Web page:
Map of Bere Island with arcs of fire and ranges of the Napoleonic-era defences. Note the concentration on defending Laurence Cove on the island's northern shore. (Louise Baker, Rubicon Heritage Services)

Map of Bere Island with arcs of fire and ranges of the Napoleonic-era defences. Note the concentration on defending Laurence Cove on the island’s northern shore. (Louise Baker, Rubicon Heritage Services)

Panoramas of Bere Island’s Military Archaeology

As part of the project we needed to get good images of all of the early nineteenth century sites, but it was also very important to place the sites and the island in general in it’s wider context. We were very fortunate that we had experienced photographer Brian MacDomhnaill on the survey team, who was responsible for our project images.

Panorama of Bere Island looking west from Knockanallig- click to enlarge (Brian MacDomhnaill)

Panorama of Bere Island looking west from Knockanallig. This looks towards the mainland and the open sea- click to enlarge (Brian MacDomhnaill)

While on Bere we set out for Knockanallig in the centre of the island to try to get some landscape photos. Among the surprises that awaited us on the hill where a network of field systems which may well be of some antiquity, but more of that anon! While on the hill Brian took a series of photographs which he later ‘stitched’ together using photographic software. The results were two  panoramas of the island and it’s setting in Bantry Bay, one facing east and one facing west. Although they still require some processing and modification, these images help to set all of the nineteenth century military defences in their wider context, and are a valuable tool for the project. Click on the images below to get a detailed look at the panoramas, which you can then zoom in on.

Panorama of Bere Island looking east from Knockanallig- click to enlarge (Brian MacDomhnaill)

Panorama of Bere Island looking east from Knockanallig. This is looking up Bantry Bay- click to enlarge (Brian MacDomhnaill)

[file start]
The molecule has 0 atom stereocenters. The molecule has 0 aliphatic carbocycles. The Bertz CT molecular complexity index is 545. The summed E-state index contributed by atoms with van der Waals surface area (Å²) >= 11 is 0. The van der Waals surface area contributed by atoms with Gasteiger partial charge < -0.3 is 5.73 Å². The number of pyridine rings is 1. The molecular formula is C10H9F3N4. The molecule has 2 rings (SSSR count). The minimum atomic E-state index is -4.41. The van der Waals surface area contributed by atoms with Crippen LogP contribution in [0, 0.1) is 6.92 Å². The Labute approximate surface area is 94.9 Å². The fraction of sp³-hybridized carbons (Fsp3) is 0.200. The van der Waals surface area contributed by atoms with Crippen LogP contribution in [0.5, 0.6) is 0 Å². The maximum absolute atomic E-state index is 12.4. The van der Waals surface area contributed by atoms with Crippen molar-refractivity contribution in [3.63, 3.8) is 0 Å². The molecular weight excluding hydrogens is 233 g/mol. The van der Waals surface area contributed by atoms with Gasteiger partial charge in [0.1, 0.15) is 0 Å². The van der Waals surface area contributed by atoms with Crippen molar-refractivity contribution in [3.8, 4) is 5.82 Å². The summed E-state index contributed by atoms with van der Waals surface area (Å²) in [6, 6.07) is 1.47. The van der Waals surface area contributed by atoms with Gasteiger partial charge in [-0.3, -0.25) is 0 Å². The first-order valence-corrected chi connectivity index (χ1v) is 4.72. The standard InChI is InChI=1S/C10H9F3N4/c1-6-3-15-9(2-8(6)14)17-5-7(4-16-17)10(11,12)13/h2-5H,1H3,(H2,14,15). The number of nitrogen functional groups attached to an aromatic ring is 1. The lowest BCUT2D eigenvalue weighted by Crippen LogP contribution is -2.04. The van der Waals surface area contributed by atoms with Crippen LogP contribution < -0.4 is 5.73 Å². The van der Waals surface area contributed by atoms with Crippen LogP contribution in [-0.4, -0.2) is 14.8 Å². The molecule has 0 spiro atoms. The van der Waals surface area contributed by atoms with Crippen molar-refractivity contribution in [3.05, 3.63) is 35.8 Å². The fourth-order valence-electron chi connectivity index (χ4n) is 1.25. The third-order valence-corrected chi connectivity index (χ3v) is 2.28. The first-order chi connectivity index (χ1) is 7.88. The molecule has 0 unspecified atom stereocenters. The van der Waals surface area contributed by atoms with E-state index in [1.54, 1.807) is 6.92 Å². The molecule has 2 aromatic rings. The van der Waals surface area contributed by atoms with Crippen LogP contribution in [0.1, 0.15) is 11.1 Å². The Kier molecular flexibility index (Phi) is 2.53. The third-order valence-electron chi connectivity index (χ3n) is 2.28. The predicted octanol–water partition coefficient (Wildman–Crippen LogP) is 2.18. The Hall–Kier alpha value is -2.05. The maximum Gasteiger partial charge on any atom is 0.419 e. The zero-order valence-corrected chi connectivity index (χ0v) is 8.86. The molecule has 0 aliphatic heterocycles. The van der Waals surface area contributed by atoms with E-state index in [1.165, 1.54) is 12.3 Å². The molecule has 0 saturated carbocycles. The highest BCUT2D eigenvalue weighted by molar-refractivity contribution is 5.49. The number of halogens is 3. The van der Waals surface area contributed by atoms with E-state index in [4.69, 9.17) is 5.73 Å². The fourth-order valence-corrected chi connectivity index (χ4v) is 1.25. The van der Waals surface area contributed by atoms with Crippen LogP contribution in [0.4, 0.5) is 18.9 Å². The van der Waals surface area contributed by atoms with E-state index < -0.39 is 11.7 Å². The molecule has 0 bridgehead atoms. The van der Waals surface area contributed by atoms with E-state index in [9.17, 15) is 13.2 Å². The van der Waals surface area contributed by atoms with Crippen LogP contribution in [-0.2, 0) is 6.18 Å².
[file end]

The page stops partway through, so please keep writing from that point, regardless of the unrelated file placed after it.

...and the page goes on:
Mapping History: A depiction of the Royal Navy at Bere Island in the early 1800s

During our research as part of the Bere Island Project one of the maps we examined was this extraordinary depiction of a Royal Naval fleet in Berehaven in the early 1800s, just before the renewal of war with France. It is filled with fascinating detail from the time immediately before the construction of the island’s network of defensive structures such as the martello towers and signal tower. It shows the beginnings of a relationship that would lead to Berehaven becoming one of the key anchorages of the British fleet.

The early nineteenth century map of Bere Island and Berehaven with the British fleet

The early nineteenth century map of Bere Island and Berehaven with the British fleet

The map is annotated with information that was perceived as being useful in the future. It reveals similarities and differences between the Bere Island and Berehaven of 2012 and that of 200 years ago. Interestingly, the Lawrence Cove of today was then referred to as ‘Hookerbay’. The navy took the opportunity of their anchorage to mark out a number of sites that they thought would be of use on the island. This includes a small stream running into the bay from Ardagh townland, which they record as a ‘Convenient watering place’, the areas of Loughaunnagower and Lough Alimin which are called ‘Fresh Water Ponds’ and a ‘Mass House and Burying Grounds’ near Ballynakilla. As well as this they noted the rich resources to be found around the island and the haven, such as the areas of ‘good trawling’, ‘very fine oysters and scallops’  and the somewhat rueful recognition of ‘oyster beds but private property’.